Thursday 19th September 2013
A survey conducted earlier this year has highlighted the need to raise awareness of prostate cancer symptoms.
The survey was carried out in February by the Macmillan Rhondda Cynon Taf (RCT) Libraries Cancer Information and Support Project.1 It questioned 84 adults (male and female) about their knowledge of prostate cancer symptoms, and the reasons why they might not report anything that could potentially be a cancer symptom to their GP.
Of those who took part, 56% were not aware of any of the symptoms of prostate cancer. Nearly a quarter (24%) could identify one cancer symptom, while 17% could identify two. Just 3% knew three symptoms, the maximum number identified out of a possible seven.
Participants were also asked about reasons why they might not report anything that may be a cancer symptom to their GP. The reasons given included uncertainty about symptoms (76%), embarrassment (60%) and worries about wasting their GP’s time (43%).
The survey followed on from a wider study by the International Cancer Benchmarking Partnership (ICBP). In 2011 the ICBP questioned 2,000 people in Wales about their knowledge of cancer symptoms and barriers to visiting their GPs. The results, published in January2, showed:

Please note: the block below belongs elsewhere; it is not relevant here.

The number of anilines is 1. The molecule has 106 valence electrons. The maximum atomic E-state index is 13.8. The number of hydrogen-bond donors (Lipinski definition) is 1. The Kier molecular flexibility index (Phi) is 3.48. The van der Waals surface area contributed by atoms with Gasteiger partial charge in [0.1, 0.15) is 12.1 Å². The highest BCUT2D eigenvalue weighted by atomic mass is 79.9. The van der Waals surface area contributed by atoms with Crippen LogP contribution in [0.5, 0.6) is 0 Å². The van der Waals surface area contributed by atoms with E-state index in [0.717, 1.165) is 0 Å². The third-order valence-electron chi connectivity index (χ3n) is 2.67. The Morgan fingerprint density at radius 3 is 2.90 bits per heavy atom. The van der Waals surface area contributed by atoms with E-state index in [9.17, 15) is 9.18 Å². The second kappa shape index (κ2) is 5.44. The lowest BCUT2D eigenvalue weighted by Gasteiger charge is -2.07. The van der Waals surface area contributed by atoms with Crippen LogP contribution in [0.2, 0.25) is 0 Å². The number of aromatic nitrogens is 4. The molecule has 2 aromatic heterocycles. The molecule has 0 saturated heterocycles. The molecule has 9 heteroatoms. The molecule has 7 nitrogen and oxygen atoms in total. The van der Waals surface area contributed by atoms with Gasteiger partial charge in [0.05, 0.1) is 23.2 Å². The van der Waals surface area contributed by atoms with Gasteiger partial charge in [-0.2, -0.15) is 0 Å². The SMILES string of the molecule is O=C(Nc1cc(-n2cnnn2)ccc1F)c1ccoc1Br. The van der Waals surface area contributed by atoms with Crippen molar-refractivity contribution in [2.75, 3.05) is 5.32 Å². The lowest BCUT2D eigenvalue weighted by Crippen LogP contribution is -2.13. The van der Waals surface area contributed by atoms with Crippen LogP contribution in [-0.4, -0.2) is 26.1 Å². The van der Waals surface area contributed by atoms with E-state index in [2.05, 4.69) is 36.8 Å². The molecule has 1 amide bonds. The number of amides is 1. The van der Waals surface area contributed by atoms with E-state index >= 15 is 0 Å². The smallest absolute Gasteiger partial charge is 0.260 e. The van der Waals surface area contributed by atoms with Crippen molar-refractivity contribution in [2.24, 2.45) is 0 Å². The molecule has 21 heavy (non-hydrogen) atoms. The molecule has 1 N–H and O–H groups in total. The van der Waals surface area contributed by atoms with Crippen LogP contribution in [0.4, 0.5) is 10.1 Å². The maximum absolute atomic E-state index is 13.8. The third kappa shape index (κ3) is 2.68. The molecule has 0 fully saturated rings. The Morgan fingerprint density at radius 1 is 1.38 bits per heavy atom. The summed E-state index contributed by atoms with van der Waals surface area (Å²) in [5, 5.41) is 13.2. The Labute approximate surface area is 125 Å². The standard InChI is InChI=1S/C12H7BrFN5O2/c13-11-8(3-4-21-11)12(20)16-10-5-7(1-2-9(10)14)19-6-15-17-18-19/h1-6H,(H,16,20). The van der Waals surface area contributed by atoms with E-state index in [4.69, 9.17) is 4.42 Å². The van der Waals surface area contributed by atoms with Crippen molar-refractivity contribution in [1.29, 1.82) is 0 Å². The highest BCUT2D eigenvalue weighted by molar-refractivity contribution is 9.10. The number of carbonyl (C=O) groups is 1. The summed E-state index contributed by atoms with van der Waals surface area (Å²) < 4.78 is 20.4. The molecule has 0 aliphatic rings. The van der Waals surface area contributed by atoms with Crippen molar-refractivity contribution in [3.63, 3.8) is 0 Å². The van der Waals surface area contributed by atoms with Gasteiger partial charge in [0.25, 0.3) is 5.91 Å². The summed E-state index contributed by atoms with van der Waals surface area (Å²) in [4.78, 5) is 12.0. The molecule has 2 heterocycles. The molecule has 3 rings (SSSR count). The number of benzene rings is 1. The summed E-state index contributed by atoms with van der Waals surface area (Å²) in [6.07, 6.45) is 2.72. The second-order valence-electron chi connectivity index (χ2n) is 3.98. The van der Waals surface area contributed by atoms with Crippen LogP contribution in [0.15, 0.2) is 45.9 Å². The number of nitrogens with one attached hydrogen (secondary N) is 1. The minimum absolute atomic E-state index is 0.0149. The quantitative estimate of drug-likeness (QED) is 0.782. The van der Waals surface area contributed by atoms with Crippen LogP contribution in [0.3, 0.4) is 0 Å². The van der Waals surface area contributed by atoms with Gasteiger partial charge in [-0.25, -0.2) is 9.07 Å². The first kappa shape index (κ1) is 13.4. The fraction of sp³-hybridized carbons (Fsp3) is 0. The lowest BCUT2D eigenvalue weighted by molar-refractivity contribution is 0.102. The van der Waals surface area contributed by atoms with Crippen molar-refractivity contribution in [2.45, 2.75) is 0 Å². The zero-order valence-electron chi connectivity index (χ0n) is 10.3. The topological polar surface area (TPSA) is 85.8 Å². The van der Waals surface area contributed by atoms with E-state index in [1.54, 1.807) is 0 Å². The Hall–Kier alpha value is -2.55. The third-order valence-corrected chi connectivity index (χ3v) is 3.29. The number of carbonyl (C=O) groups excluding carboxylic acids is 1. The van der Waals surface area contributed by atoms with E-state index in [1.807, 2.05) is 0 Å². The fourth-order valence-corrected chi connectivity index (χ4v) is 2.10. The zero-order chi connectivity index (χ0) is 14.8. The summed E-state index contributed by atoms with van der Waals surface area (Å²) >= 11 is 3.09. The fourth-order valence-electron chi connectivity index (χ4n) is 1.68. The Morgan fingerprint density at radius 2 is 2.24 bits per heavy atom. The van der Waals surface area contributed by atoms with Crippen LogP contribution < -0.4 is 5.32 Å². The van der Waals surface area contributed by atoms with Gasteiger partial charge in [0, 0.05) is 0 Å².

- 15% said that being too embarrassed would put them off
- 33% of people were worried about wasting their GP’s time and said they might avoid making an appointment for this reason
- more than 90% were unaware that 70 year olds are at greater risk of getting any type of cancer than younger people.
The Macmillan RCT Libraries Cancer Information and Support Project is a partnership between Macmillan and Rhondda Cynon Taf Council. It was launched in 2009 to provide cancer information in libraries.
Prostate cancer symptoms and the PSA test - video
Email Karen Langworthy.
1. A study of prostate cancer awareness in RCT and barriers that might delay people visiting their GPs with symptoms indicative of cancer. Macmillan RCT Libraries Cancer Information and Support Project. 2013
2. L Forbes et al. Differences in cancer awareness and beliefs between Australia, Canada, Denmark, Norway, Sweden and the UK (the International Cancer Benchmarking Partnership): do they contribute to differences in cancer survival? British Journal of cancer. 2013. 108:292–30
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